After MD simulations, the analysis of RMSD of UMP kinase relative to the initial structure, together with the calculations of the temperature, total energy, mass density, and volume during MD simulations (Figure S3), suggests that the 100 ns MD simulations are sufficient for obtaining the stability of UMP-ATP complexes.

Cluster analysis

To generate representative structural ensembles for the ATP unbound UMP state, a RMSD conformational clustering was performed. The cluster analysis was undertaken to group coordinate snapshots from the trajectory into distinct sets by virtue of the PTRAJ module in AMBER 11. The clustering was performed with the average-linkage algorithm that has been described previously [66]. Structures were selected in 200 ps intervals over the simulation trajectory of the unbound state. The resulting 500 structures were superimposed using all Ca atoms to remove overall rotation and transition. Then, pairwise Cα atoms RMSD comparisons were performed between any snapshot and the average coordinate after rigid-body alignment using a threshold of 1.5 Å. Two main clusters were obtained. One snapshot was chosen from each cluster for NEB calculations.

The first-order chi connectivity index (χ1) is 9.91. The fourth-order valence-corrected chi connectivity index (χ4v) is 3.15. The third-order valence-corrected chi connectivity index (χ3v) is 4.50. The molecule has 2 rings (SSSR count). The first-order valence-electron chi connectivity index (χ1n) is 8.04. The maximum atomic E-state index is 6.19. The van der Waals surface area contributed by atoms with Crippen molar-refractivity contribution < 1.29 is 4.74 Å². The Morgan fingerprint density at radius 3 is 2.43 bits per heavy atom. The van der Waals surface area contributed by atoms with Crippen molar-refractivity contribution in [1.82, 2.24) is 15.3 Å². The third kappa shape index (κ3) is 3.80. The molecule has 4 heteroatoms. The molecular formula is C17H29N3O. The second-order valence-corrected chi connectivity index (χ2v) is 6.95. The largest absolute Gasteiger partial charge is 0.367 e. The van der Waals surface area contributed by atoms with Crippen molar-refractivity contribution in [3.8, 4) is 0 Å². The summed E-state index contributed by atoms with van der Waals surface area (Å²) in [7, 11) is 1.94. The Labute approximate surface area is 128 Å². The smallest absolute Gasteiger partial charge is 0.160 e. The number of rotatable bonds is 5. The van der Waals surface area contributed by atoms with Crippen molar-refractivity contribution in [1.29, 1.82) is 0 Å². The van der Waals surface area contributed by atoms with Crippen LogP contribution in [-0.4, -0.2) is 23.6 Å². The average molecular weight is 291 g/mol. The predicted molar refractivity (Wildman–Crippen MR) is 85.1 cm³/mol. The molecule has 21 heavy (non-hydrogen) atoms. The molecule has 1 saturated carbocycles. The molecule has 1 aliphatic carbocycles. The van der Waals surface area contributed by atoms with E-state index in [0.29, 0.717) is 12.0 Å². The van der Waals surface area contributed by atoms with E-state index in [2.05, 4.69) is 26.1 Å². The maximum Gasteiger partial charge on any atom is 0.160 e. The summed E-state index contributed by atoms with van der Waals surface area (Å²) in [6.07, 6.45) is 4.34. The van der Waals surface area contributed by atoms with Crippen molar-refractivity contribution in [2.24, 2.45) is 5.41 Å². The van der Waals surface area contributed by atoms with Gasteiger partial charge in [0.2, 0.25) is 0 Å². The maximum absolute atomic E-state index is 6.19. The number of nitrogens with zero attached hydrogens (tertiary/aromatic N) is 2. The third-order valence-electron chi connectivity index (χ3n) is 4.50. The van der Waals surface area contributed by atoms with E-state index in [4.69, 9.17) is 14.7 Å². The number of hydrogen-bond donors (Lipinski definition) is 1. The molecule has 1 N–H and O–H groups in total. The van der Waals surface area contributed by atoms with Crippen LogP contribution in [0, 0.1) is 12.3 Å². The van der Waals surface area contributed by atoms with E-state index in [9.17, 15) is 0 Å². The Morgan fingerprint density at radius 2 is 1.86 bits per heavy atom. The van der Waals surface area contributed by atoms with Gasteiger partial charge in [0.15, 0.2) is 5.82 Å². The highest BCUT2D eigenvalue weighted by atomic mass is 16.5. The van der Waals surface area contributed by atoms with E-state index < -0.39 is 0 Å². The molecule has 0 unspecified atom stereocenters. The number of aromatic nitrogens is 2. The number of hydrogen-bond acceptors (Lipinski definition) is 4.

Nudged elastic band (NEB) method